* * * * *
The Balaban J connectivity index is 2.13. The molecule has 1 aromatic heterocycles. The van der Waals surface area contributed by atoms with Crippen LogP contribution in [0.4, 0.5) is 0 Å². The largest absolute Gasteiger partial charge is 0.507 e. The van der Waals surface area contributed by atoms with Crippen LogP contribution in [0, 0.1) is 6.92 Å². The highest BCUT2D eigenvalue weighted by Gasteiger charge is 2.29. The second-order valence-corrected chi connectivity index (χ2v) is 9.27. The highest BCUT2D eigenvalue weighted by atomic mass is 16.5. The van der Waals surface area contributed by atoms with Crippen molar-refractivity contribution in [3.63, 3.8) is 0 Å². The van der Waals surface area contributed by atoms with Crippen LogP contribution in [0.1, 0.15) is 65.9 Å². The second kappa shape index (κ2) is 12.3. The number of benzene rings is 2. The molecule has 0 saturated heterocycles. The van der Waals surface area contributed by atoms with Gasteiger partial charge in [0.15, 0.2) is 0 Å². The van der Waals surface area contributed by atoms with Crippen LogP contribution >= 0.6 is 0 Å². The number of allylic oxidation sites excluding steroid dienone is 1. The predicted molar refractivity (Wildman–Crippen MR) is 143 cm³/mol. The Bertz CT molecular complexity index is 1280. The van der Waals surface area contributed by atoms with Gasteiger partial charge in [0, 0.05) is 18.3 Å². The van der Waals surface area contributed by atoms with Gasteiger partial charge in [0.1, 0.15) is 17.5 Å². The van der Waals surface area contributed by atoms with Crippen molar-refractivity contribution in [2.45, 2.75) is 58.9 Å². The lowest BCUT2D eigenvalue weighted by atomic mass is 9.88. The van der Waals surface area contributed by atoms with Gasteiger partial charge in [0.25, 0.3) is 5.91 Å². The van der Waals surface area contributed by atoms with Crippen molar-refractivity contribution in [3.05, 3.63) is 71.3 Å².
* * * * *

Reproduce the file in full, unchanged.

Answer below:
The Balaban J connectivity index is 2.13. The molecule has 1 aromatic heterocycles. The van der Waals surface area contributed by atoms with Crippen LogP contribution in [0.4, 0.5) is 0 Å². The largest absolute Gasteiger partial charge is 0.507 e. The van der Waals surface area contributed by atoms with Crippen LogP contribution in [0, 0.1) is 6.92 Å². The highest BCUT2D eigenvalue weighted by Gasteiger charge is 2.29. The second-order valence-corrected chi connectivity index (χ2v) is 9.27. The highest BCUT2D eigenvalue weighted by atomic mass is 16.5. The van der Waals surface area contributed by atoms with Crippen molar-refractivity contribution in [3.63, 3.8) is 0 Å². The van der Waals surface area contributed by atoms with Crippen LogP contribution in [0.1, 0.15) is 65.9 Å². The second kappa shape index (κ2) is 12.3. The number of benzene rings is 2. The molecule has 0 saturated heterocycles. The van der Waals surface area contributed by atoms with Gasteiger partial charge in [0.15, 0.2) is 0 Å². The van der Waals surface area contributed by atoms with Crippen LogP contribution >= 0.6 is 0 Å². The number of allylic oxidation sites excluding steroid dienone is 1. The predicted molar refractivity (Wildman–Crippen MR) is 143 cm³/mol. The Bertz CT molecular complexity index is 1280. The van der Waals surface area contributed by atoms with Gasteiger partial charge in [0, 0.05) is 18.3 Å². The van der Waals surface area contributed by atoms with Gasteiger partial charge in [0.1, 0.15) is 17.5 Å². The van der Waals surface area contributed by atoms with Crippen molar-refractivity contribution in [2.45, 2.75) is 58.9 Å². The lowest BCUT2D eigenvalue weighted by atomic mass is 9.88. The van der Waals surface area contributed by atoms with Gasteiger partial charge in [0.25, 0.3) is 5.91 Å². The van der Waals surface area contributed by atoms with Crippen molar-refractivity contribution in [3.05, 3.63) is 71.3 Å².